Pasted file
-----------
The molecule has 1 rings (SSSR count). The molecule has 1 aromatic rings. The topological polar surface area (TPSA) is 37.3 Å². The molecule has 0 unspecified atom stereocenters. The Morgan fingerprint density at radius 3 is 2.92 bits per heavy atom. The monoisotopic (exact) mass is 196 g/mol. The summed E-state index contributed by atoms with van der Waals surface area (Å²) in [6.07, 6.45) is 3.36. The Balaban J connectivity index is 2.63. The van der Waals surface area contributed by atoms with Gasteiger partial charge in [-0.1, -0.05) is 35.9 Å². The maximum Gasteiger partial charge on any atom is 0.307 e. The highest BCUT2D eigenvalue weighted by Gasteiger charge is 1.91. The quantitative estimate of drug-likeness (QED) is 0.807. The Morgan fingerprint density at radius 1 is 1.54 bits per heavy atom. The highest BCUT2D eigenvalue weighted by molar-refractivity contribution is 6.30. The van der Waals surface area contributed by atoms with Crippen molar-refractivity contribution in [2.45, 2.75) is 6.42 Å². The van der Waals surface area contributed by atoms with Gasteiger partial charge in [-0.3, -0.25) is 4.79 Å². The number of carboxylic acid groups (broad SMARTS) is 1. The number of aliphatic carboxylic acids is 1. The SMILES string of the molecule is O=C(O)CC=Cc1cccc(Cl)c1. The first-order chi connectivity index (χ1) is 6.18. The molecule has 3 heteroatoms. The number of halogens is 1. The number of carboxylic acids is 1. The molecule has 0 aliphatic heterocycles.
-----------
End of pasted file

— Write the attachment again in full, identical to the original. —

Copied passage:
The molecule has 1 rings (SSSR count). The molecule has 1 aromatic rings. The topological polar surface area (TPSA) is 37.3 Å². The molecule has 0 unspecified atom stereocenters. The Morgan fingerprint density at radius 3 is 2.92 bits per heavy atom. The monoisotopic (exact) mass is 196 g/mol. The summed E-state index contributed by atoms with van der Waals surface area (Å²) in [6.07, 6.45) is 3.36. The Balaban J connectivity index is 2.63. The van der Waals surface area contributed by atoms with Gasteiger partial charge in [-0.1, -0.05) is 35.9 Å². The maximum Gasteiger partial charge on any atom is 0.307 e. The highest BCUT2D eigenvalue weighted by Gasteiger charge is 1.91. The quantitative estimate of drug-likeness (QED) is 0.807. The Morgan fingerprint density at radius 1 is 1.54 bits per heavy atom. The highest BCUT2D eigenvalue weighted by molar-refractivity contribution is 6.30. The van der Waals surface area contributed by atoms with Crippen molar-refractivity contribution in [2.45, 2.75) is 6.42 Å². The van der Waals surface area contributed by atoms with Gasteiger partial charge in [-0.3, -0.25) is 4.79 Å². The number of carboxylic acid groups (broad SMARTS) is 1. The number of aliphatic carboxylic acids is 1. The SMILES string of the molecule is O=C(O)CC=Cc1cccc(Cl)c1. The first-order chi connectivity index (χ1) is 6.18. The molecule has 3 heteroatoms. The number of halogens is 1. The number of carboxylic acids is 1. The molecule has 0 aliphatic heterocycles.